In daily life, we must see that it is not happiness that makes us grateful
But gratefulness that makes us happy
As a non-American, I love that November is a period of gratitude here, in the United States. Knowing that I am a huge advocate of gratitude as a daily practice, you will probably not be surprised that Thanksgiving is by far my favorite holiday. For me, gratitude is often as simple as: Thank you sunshine! Thank you little flower on the trail in front of my apartment building! Thank you stranger for returning my smile! Thank you fellow automobilist for letting me in! Having an attitude of gratitude not only makes me feel good, but it is part of my effort to consciously take in the good and cultivate it, knowing that it is ultimately the way I want to be in the world. There is enough negativity out there; I really don’t want to add to it. But to experience the truly healing power of gratitude I had to go further.
Indeed, what I have discovered for myself is that the most healing and life transforming dimension of gratitude was to be able to feel it even for my hardest experiences. Gratitude does not mean that one is naïve or falsely positive about the state of the world or even the real and painful difficulties in one’s life. Gratefulness is NOT for sissies!
Let me explain. Would I choose again some aspects of my life if I had the choice? An honest answer to this is: probably not… in particular concerning the circumstances of my birth and the violence of my childhood. But I also know that I would not be who I am today without what I have gone through. And I really mean it.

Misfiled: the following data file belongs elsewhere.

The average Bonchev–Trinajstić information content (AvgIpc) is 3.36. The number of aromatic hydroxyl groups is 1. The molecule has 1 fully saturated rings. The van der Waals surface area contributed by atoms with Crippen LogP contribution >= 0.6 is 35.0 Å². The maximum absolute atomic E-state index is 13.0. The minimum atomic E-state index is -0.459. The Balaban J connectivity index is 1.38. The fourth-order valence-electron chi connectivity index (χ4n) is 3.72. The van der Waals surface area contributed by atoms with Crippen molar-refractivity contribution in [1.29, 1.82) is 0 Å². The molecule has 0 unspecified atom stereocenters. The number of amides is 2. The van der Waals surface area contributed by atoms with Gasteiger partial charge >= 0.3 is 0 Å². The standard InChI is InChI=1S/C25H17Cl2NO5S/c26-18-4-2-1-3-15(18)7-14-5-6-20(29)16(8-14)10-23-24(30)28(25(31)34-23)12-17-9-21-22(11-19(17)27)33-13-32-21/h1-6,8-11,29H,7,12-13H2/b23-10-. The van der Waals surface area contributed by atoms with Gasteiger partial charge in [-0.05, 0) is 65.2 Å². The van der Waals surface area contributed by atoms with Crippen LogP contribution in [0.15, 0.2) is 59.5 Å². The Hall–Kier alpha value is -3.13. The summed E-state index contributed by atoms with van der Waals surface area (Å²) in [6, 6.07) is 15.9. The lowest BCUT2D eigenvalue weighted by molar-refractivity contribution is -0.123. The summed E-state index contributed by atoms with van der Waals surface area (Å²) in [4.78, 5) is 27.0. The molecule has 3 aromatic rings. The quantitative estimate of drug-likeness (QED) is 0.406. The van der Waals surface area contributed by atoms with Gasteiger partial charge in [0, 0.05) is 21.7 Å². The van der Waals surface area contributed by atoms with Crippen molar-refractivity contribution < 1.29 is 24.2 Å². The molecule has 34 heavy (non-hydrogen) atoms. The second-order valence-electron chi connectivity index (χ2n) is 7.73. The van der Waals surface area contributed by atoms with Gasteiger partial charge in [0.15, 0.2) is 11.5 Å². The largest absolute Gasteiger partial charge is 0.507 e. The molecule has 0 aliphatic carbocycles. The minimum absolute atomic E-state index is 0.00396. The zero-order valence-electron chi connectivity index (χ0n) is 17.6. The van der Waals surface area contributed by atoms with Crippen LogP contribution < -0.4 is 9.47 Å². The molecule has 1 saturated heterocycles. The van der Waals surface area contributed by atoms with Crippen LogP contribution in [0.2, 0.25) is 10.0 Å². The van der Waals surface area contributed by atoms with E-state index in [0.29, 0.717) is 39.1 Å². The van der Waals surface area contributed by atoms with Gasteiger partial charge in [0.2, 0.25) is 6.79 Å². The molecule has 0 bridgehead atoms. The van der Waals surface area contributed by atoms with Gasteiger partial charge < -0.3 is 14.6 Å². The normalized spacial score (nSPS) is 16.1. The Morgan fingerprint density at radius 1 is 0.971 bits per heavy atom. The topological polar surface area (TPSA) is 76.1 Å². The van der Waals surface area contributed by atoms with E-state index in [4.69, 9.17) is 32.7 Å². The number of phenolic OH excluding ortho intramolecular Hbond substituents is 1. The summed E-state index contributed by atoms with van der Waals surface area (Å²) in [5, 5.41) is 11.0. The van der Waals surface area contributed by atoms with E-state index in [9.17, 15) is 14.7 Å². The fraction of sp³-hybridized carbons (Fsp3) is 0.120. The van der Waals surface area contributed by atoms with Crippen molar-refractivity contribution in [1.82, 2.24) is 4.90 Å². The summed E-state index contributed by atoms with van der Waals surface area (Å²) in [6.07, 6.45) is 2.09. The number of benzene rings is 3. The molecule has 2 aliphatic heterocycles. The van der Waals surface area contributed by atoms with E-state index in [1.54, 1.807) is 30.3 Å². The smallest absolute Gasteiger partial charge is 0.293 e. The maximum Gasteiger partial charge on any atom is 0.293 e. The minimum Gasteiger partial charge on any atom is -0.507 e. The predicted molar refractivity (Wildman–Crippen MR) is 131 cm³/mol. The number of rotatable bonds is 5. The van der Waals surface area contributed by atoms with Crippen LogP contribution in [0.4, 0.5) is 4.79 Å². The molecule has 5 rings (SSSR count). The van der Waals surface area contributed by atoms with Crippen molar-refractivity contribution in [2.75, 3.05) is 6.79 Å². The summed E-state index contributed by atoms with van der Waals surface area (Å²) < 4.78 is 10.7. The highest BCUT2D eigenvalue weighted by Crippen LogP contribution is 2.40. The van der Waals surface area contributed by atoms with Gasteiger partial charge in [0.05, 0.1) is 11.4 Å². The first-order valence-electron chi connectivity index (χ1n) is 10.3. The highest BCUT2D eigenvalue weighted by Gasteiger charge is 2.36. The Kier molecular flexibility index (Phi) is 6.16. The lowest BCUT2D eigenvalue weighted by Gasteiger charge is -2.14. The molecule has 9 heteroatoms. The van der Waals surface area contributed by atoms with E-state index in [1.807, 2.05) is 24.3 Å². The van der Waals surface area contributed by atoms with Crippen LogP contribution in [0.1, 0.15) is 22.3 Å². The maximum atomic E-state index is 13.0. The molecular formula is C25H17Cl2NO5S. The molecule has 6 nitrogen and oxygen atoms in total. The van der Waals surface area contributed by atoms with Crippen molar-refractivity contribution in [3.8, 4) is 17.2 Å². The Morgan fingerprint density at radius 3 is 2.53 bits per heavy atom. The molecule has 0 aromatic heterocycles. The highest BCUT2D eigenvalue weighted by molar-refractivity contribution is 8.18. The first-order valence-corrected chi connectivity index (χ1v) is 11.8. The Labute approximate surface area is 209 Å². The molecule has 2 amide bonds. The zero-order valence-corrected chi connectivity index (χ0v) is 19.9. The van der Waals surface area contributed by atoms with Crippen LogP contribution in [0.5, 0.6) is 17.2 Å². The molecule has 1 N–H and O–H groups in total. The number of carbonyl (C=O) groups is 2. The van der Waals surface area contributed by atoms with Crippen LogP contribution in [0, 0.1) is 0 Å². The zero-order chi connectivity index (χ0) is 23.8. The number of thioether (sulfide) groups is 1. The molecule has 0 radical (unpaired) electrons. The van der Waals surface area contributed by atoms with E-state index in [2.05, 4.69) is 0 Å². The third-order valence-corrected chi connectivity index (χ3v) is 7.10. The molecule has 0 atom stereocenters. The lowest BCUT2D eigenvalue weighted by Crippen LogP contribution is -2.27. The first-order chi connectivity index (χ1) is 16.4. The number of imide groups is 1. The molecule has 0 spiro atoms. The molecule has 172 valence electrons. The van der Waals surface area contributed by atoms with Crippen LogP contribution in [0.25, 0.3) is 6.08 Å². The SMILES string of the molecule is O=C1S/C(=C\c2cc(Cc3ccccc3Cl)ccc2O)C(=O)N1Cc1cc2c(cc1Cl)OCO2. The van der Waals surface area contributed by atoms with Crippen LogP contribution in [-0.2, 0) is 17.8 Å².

Some of my colleagues in the international peacebuilding field introduce me by saying that I am the most qualified person they know to talk about survival and resilience in the most dreadful circumstances. They usually explicitly refer to my experience working for more than 25 years in what might be considered some of the most desperate parts of the world, at least at the time and place I was there. And I have certainly learnt a lot about myself and humanity along the years, including more than once facing the possibility of my own death — and even more importantly that of others’ deaths –, and in witnessing the amazing capacity for resilience in human beings.